We’re very lucky to be able to talk to award-winning indie author Jane Davis about her new book An Unknown Woman.
Jane Davis lives in Carshalton, Surrey with her Formula 1 obsessed, star-gazing, beer-brewing partner, surrounded by growing piles of paperbacks, CDs and general chaos. She spent her twenties and the first part of her thirties chasing promotions at work, but when Jane achieved what she’d set out to do, she discovered that it wasn’t what she had wanted after all. In search of a creative outlet, she turned to writing fiction, but cites the disciplines learnt in the business world as what helped her finish her first 120,000-word novel.
Her first, Half-truths and White Lies, won the Daily Mail First Novel Award and was described by Joanne Harris as ‘A story of secrets, lies, grief and, ultimately, redemption, charmingly handled by this very promising new writer.’ She was hailed by The Bookseller as ‘One to Watch.’ Five self-published novels have followed: I Stopped Time, These Fragile Things, A Funeral for an Owl, An Unchoreographed Life and now her latest release, An Unknown Woman. Jane’s favourite description of fiction is that it is ‘made-up truth.’
indieberlin: How did you get into writing?
Jane Davis: I was one of five children – the ‘quiet’ one – I always had far more going on inside my head than came out of my mouth. Having been an artistic child, I made my career in insurance which didn’t offer a creative outlet. Then, in my mid-thirties, something happened that I needed to make sense of, so I wrote I decided to write about it. I pitched my idea to my partner and asked, ‘Do you think anything would want to read a book about that?’ He said, ‘If you write it, I’ll read it.’ So he was my original audience of one. Through writing I discovered that I have a voice.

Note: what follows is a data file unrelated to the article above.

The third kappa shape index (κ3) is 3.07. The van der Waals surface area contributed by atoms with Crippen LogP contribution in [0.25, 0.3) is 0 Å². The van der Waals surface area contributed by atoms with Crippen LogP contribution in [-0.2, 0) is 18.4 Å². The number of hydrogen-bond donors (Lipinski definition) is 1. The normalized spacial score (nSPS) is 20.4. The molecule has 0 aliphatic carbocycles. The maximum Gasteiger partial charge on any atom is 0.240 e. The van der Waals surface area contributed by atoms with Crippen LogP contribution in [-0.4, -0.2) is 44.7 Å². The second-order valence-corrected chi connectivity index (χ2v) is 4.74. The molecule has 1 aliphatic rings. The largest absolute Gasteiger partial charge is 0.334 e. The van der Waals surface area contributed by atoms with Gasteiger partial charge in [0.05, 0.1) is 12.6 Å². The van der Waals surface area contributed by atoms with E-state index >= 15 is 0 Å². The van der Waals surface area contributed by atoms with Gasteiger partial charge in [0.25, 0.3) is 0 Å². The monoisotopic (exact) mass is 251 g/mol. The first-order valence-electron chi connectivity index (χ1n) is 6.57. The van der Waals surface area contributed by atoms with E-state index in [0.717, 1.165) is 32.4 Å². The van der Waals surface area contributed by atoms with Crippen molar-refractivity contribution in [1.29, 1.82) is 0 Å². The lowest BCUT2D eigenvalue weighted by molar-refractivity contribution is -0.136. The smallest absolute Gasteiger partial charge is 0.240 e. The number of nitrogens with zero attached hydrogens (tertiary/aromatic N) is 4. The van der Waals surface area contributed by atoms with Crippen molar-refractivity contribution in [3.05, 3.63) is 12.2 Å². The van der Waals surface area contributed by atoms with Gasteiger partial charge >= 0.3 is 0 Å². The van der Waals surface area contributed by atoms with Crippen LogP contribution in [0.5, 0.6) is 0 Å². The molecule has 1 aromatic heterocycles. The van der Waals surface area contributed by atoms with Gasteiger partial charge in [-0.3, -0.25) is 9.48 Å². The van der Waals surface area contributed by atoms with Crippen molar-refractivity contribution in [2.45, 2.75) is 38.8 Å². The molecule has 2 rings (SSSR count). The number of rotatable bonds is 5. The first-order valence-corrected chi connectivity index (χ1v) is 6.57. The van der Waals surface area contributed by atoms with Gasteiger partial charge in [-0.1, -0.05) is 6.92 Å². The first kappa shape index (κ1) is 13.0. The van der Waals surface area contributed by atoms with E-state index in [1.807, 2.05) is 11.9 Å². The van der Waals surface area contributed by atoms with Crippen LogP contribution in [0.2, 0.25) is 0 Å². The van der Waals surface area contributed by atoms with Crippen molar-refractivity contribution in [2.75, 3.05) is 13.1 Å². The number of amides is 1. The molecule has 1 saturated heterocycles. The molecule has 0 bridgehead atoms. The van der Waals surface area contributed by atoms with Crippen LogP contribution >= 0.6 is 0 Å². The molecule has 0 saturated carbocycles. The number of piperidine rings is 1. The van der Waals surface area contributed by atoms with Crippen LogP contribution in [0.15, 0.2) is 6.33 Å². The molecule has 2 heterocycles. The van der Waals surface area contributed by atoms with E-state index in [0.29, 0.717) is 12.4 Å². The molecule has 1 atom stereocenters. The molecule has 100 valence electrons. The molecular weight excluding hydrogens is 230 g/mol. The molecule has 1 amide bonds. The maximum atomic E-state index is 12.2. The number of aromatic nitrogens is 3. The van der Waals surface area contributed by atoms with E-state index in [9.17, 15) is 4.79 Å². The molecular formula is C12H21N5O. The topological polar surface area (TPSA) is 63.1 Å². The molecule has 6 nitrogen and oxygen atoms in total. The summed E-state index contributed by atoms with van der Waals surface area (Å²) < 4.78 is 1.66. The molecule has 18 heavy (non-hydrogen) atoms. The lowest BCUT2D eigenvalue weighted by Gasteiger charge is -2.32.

It took me some time to work out that the common theme running through my novels is the influence that missing persons have in our lives. (This shouldn’t have come as any great surprise to me since the death of a friend was what made me start to write.) In my experience, that influence can actually be greater than that of those who are present. In Half-truths and White Lies it was parents who weren’t around to answer questions. In I Stopped Time, it was an estranged mother. I addressed the theme head-on in A Funeral for an Owl which considers teenage runaways. And in An Unchoreographed Life Belinda grows up without knowing her father.
The idea that there is a single truth is flawed.
Fiction provides the unique opportunity to explore one or two points of view. It is never going to provide the whole answer, but it does force both writer and reader to walk in another person’s shoes. And, in many ways, it’s the exploration and not the answer that is important. The idea that there is a single truth is flawed. I have a sister who’s less than a year older than me our memories of the same events differ substantially. There are many different versions of the truth and many layers of memory.
indieberlin: Describe your latest book in a single sentence.